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Power

HashiCorp thinks turning raw code into running apps should be easier. So it built a new tool.

Waypoint, the latest open-source project from one of the most valuable private companies in cloud tech, should make life far more straightforward for software developers.

​HashiCorp co-founders Armon Dadgar and Mitchell Hashimoto with CEO Dave McJannet.

HashiCorp co-founders Armon Dadgar and Mitchell Hashimoto and CEO Dave McJannet see a big oppurtunity in making life easier for software developers.

Photo: HashiCorp

HashiCorp hopes to make life easier for software developers with a new tool that automates the steps required to build, deploy and release an application onto cloud services or tools like Kubernetes.

On Thursday, the second day of its virtual HashiConf event, the company plans to unveil a new project called Waypoint. It will allow users to automatically configure their software development pipeline with their preferred tools, saving developers from having to configure and package their code in order to take their applications from concept to reality.

"In some sense, Waypoint is glue," said Armon Dadgar, co-founder and co-CTO of HashiCorp, in an interview with Protocol ahead of the event. "It glues all of those things together under a pretty abstraction for the developer, so they don't have to think about it or care about it."

Waypoint is the latest project from one of the most valuable private companies in cloud tech, a 1,000-person cloud infrastructure organization worth $5 billion that seems poised to join the ranks of newly public cloud companies at some point in the not-so-distant future. HashiCorp's tools, currently based on six open-source projects, help all kinds of companies — from startups to multinational corporations — get their applications up and running on cloud services. The company, co-founded in 2012 by Dadgar and fellow University of Washington computer science student Mitchell Hashimoto, has raised almost $350 million so far.

Over the last several years, forward-thinking software teams have embraced a concept called DevOps. The idea is that software developers and operations engineers should work more closely together over the course of the process than they had in the past.

Most developers write code in a development environment like Visual Studio Code, and test it with tools such as Selenium or CircleCI. That code winds up running on cloud providers like AWS, self-managed servers or an abstraction layer like Kubernetes and is evaluated with monitoring software like DataDog or Prometheus by operations engineers.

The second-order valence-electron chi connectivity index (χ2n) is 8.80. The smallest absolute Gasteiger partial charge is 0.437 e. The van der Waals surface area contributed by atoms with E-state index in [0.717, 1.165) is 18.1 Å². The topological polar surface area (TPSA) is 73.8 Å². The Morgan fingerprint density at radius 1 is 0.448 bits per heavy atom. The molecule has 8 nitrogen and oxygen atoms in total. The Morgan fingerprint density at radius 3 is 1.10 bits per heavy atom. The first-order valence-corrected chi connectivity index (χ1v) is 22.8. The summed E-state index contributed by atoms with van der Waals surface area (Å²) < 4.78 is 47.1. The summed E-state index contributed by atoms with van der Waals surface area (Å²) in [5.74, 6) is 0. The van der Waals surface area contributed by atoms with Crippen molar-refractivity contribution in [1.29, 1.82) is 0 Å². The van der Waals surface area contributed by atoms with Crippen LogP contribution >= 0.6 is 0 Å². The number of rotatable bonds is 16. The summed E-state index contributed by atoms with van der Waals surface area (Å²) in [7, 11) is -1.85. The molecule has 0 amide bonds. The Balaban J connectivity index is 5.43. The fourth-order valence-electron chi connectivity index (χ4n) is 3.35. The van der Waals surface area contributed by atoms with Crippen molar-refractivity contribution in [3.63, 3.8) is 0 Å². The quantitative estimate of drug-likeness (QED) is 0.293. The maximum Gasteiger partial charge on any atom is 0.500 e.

Waypoint addresses the middle stage of this process, where raw code is "built" into a format that computers can recognize, deployed to its destination, and released into the world, Dadgar said.

"There are very few developers who care if [their software runs] on a [virtual machine], containers or serverless," Dadgar said. Operations people, however, care very much where the code winds up, and with Waypoint they can give developers a tool with default settings that automates the build, deploy and release process for developers with a single command, he said, saving both the developer and the ops person from a tedious task.

There are lots of commercial tools that also address these steps, but HashiCorp thinks many of the alternatives on the market, known as continuous delivery tools, make it hard to figure out what happened when inevitable errors occur. There are also development platforms like Cloud Foundry designed for these needs, but they force developers to use a one-size-fits-all process that doesn't necessarily make sense inside companies with lots of different types of applications, Dadgar said.

At some point, HashiCorp will likely add a managed version of Waypoint to its stable of services, but for now the project will be available under a permissive open-source license. At launch, Waypoint supports cloud deployment services such as AWS' ECS, Microsoft's Azure Container Instances and Google Cloud Run, as well as Kubernetes and Docker.

Politics

'Woke tech' and 'the new slave power': Conservatives gather for Vegas summit

An agenda for the event, hosted by the Claremont Institute, listed speakers including U.S. CTO Michael Kratsios and Texas Attorney General Ken Paxton.

The so-called "Digital Statecraft Summit" was organized by the Claremont Institute. The speakers include U.S. CTO Michael Kratsios and Texas Attorney General Ken Paxton, as well as a who's-who of far-right provocateurs.

Photo: David Vives/Unsplash

Conservative investors, political operatives, right-wing writers and Trump administration officials are quietly meeting in Las Vegas this weekend to discuss topics including China, "woke tech" and "the new slave power," according to four people who were invited to attend or speak at the event as well as a copy of the agenda obtained by Protocol.

The so-called "Digital Statecraft Summit" was organized by the Claremont Institute, a conservative think tank that says its mission is to "restore the principles of the American Founding to their rightful, preeminent authority in our national life." A list of speakers for the event includes a combination of past and current government officials as well as a who's who of far-right provocateurs. One speaker, conservative legal scholar John Eastman, rallied the president's supporters at a White House event before the Capitol Hill riot earlier this month. Some others have been associated with racist ideologies.

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Emily Birnbaum

Emily Birnbaum ( @birnbaum_e) is a tech policy reporter with Protocol. Her coverage focuses on the U.S. government's attempts to regulate one of the most powerful industries in the world, with a focus on antitrust, privacy and politics. Previously, she worked as a tech policy reporter with The Hill after spending several months as a breaking news reporter. She is a Bethesda, Maryland native and proud Kenyon College alumna.